They say this economy has been led by a supposedly deregulated, low-tax, winner-take-all system in America. Their claim is that industrial policy, reviving private sector labor unions, wage subsidies, and even confiscating endowment property and distributing it can improve conditions for the working-class Americans above that of market outcomes.
Perhaps some basic facts have been missed in this critique of the so-called underperforming American economy when it comes to workers.
Nicholas Eberstadt noted in his 2020 Irving Kristol lecture, “Between 1985 and 2017, the share of Americans in homes depending on poverty benefits more than doubled, and America’s means-tested citizenry nearly tripled.”
For men, more than 1 in 4 take welfare benefits, a figure made worse if disability programs are included. And yet, as Eberstadt wonders, why is rising welfare dependency never considered when we discuss “the endangered middle class”? Perhaps the better course is to recover the conditions of growth and reemphasize the bourgeois virtues discussed in Bahnsen’s book.
Programs like industrial policy and attempts to steer capital to economically underperforming parts of the country will fail for the central reasons of knowledge deficit that undermine government decisions to make “investments” in private companies.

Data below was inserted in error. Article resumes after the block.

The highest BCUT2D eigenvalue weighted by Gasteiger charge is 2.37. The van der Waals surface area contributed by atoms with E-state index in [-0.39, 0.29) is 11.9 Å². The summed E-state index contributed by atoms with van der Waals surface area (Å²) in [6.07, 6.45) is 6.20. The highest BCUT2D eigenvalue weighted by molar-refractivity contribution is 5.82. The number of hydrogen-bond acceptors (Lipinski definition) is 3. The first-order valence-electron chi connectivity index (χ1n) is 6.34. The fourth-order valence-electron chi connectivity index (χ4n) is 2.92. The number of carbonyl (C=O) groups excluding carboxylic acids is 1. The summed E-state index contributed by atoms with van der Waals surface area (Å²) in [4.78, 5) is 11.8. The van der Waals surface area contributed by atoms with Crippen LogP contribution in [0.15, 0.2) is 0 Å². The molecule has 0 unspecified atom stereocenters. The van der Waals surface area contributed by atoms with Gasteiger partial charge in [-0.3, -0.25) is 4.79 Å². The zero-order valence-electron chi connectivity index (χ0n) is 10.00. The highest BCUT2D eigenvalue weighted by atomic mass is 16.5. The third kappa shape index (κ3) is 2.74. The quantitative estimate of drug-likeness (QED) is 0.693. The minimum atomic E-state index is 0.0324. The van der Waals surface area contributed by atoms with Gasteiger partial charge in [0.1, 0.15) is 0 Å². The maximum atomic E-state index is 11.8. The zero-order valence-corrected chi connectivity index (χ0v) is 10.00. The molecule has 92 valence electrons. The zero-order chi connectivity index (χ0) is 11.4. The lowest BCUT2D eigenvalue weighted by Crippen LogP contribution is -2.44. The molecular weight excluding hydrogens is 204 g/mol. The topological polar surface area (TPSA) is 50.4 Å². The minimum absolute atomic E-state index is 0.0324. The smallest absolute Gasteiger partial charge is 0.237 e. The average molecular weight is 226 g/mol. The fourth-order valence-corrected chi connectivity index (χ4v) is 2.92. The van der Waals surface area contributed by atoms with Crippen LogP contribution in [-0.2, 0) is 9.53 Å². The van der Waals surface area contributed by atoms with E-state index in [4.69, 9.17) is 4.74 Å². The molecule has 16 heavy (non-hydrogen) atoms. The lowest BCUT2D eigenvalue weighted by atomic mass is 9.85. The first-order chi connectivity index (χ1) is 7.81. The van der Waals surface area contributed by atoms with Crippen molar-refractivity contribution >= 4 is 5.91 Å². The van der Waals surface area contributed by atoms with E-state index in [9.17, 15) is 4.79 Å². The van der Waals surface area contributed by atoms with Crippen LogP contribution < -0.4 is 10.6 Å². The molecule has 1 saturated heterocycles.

Who will make these decisions? What information will they have? What timing and strategic questions will they face? What companies will they pick? What types of jobs, technology, and sectors will they invest in?
To believe that bureaucrats in the Commerce Department or the Small Business Administration, for example, have a grip on answering these questions is to put political objectives over the limited but real opportunities available in a voluntary market.
And the 20th century is littered with failed industrial policies in Asian and Latin American nations. Industrial jobs have diminished in number in virtually every developed country in recent decades, even in countries like Germany and France for whom their maintenance has been an explicit goal.